An older woman she visited could not find her own syringe, so the nurse grabbed one of her own from her car to administer the drug. She completed the round and went home before realising she had used a much bigger, 2ml syringe, instead of a narrow insulin syringe. As a result, she had given the patient ten times the correct dose.
‘An insulin overdose will kill a patient pretty quickly, and we deal with many powerful drugs every day that can cause harm’
Mark Gagan, senior lecturer in adult nursing, Bournemouth University
‘She immediately called the GP and said she thought she had given too much insulin and he told her he had just certified the patient’s death,’ says Mr Gagan. ‘This was a devastating case and shows how dangerous drug miscalculations can be. An insulin overdose will kill a patient pretty quickly, and we deal with many powerful drugs every day that can cause harm.’
A verdict of unlawful killing was delivered at an inquest, although the nurse was not prosecuted. She chose to leave nursing after the death.
Mix-ups between patients with the same or similar names can also happen, says Mr Gagan. He cites one case in a UK care home where two residents had the same name. They were prescribed the same powerful morphine-based painkiller.
Confusion over patient names
One resident had been on the medication in question for a long time and was receiving a much higher dose. But that dose was given to the other person. It was eight times higher than prescribed, and the resident died.
‘The nurse should have checked the date of birth, as well as the name,’ Mr Gagan says. ‘But familiarity with a workplace, the work and patients can breed complacency. That nurse was struck off by the NMC. Becoming a nurse and distributing medication brings a huge responsibility.’
System issues compromise safety too. An example of this, says Mr Griffiths, is when paper and electronic prescribing co-exist in one system. Medications might be given on a ward but also in theatre or the emergency department where electronic prescribing is not used, and so duplication can occur, he explains.
The impact of missed or delayed doses can be significant, although these are often not recognised as a medication error, Mr Griffiths says.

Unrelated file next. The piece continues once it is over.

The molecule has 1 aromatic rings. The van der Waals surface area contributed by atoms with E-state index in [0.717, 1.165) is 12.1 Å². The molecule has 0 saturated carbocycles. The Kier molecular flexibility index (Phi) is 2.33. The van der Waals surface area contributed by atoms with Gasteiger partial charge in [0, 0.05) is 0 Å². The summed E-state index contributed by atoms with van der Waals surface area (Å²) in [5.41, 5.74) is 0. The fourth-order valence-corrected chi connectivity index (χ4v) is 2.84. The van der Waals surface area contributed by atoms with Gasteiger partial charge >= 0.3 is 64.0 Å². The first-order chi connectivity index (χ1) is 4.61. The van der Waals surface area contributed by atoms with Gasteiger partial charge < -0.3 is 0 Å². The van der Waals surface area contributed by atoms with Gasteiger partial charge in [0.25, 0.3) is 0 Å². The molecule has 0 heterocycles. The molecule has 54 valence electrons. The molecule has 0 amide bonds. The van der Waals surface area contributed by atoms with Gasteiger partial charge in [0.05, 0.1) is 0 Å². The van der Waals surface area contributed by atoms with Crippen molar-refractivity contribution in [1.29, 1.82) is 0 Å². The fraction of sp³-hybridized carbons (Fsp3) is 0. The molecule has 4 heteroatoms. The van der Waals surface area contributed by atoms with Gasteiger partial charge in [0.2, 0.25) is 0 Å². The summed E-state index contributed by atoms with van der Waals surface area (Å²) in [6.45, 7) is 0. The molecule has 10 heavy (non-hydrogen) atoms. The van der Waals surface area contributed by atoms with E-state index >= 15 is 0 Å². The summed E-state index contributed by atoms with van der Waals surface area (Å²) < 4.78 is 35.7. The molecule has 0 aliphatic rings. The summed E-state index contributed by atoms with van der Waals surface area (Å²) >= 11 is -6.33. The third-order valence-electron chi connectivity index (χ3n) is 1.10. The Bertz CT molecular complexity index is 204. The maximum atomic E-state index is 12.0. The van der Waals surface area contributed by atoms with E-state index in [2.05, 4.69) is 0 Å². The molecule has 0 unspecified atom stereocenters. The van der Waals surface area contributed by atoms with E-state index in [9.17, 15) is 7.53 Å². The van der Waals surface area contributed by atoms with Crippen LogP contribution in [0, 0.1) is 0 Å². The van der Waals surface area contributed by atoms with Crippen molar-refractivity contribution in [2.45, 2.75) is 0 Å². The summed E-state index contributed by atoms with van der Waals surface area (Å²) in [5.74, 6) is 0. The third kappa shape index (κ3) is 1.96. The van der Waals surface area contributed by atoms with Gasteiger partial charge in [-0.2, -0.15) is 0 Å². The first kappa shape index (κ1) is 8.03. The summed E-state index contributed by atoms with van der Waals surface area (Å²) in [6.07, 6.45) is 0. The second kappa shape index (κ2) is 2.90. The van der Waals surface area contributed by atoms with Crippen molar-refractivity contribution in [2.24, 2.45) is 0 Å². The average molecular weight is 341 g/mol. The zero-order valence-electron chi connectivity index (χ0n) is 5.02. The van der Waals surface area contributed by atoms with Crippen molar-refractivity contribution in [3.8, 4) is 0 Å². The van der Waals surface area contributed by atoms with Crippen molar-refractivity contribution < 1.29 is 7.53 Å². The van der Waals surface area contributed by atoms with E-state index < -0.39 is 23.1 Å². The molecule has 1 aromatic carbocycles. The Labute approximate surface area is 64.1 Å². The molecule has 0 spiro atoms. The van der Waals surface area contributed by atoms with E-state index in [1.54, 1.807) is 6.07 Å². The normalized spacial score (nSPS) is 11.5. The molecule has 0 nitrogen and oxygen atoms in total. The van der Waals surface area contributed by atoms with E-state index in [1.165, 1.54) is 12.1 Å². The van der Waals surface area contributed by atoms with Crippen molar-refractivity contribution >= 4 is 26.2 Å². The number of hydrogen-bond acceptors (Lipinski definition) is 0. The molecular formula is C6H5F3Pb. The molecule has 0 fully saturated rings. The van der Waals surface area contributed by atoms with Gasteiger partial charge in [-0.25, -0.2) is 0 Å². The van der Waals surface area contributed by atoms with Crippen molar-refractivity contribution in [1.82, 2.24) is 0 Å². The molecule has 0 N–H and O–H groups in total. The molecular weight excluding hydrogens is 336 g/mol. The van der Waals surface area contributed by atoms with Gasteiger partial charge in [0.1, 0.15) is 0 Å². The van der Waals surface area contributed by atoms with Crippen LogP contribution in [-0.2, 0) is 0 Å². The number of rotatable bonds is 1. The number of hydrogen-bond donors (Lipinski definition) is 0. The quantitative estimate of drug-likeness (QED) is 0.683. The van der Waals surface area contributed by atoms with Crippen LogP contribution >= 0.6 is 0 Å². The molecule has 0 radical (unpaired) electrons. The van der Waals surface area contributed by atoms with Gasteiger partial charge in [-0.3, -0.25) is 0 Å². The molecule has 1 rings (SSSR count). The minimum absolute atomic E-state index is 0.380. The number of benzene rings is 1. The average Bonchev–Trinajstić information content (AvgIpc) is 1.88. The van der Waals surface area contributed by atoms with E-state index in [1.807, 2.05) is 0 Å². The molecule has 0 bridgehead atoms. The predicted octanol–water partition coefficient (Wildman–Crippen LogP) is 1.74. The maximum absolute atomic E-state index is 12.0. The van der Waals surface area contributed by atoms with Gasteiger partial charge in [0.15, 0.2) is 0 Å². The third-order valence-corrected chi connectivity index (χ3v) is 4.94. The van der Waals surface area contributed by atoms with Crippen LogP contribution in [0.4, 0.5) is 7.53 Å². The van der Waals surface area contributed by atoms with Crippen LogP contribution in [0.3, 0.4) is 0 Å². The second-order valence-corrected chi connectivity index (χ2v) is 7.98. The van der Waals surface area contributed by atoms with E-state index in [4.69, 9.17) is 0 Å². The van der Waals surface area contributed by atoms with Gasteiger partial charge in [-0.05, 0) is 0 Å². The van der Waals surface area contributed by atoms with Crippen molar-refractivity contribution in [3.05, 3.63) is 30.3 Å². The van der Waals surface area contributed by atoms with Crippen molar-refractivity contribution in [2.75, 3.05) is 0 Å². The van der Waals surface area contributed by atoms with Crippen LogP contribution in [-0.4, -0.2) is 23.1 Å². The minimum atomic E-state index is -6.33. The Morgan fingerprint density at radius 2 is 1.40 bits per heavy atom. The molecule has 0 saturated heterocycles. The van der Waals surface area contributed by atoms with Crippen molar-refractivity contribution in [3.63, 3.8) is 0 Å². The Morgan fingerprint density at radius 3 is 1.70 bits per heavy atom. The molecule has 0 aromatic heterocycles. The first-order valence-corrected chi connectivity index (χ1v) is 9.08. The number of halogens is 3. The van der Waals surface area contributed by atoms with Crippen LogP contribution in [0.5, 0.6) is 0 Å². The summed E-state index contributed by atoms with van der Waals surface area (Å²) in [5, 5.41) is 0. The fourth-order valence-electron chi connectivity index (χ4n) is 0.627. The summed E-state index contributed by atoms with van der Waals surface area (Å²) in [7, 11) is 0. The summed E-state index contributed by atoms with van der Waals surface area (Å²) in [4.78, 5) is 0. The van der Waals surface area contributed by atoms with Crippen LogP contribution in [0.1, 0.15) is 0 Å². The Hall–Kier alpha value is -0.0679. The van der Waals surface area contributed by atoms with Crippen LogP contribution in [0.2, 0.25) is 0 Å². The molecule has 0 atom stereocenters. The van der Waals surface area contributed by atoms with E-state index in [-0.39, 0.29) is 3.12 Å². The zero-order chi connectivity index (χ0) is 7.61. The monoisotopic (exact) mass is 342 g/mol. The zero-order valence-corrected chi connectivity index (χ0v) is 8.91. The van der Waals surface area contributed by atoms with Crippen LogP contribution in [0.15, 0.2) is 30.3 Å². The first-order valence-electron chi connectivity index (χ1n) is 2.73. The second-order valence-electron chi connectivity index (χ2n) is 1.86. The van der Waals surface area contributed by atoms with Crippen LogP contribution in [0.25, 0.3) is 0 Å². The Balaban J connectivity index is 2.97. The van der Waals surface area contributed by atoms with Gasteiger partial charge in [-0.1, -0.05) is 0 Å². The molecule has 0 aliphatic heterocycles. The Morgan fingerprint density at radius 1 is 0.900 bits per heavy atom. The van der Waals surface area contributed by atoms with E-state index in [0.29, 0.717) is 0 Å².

‘Time is particularly critical for some drugs, particularly insulin, which needs to be administered around the mealtime and not when the drug trolley arrives at that patient’s bed.’
Charity Parkinson’s UK has a long-running campaign called Get it on Time to highlight the devastating consequences of delays to medication for patients with the progressive neurological condition.
Even a 30-minute delay can have serious effects on a person’s health, yet 63% of people living with Parkinson’s do not always receive their medication on time when staying in hospital.
Allowing inpatients who are able to, to administer their own regular drugs can help maintain their normal routine, says Parkinson’s UK. While many organisations do this, too many have out-of-date self-administration policies that have the effect of removing that level of control from the person.
Some mistakes may stem at least in part from the crushing workload many nurses are experiencing. Lack of essential equipment, for example intravenous pumps – or lack of training to use them – may compound nurses’ difficulties. Low staffing levels intensify pressure on individuals’ workloads and increase risk of interruption during drug rounds.
‘Constant interruptions are difficult, and definitely contribute to lapses in concentration and mistakes,’ Mr Griffiths says. ‘It is often a combination of human and organisational factors that contribute to errors.’
When drugs are being administered, the organisation’s local procedure should be followed. This may include, but is not limited to, checking:
» The identity of the patient
» The prescription meets legal requirements, is unambiguous and includes where appropriate, the name, form (or route of administration), strength, and dose of the medicine to be administered
» Issues to do with consent have been considered
» Awareness of allergies or previous adverse drug reactions
» The directions for administration, for example timing and frequency, route of administration and start and finish dates where appropriate
» Any ambiguities or concerns about the direction for administration of the medicine are raised with the prescriber or a pharmacy professional without delay
» Any calculations are double-checked where practicable by a second person and uncertainties raised with the prescriber or a pharmacy professional
» The identity of the medicine and its expiry date
» Adherence to specific storage requirements
» That the dose has not already been administered by someone else, for example the patient or carers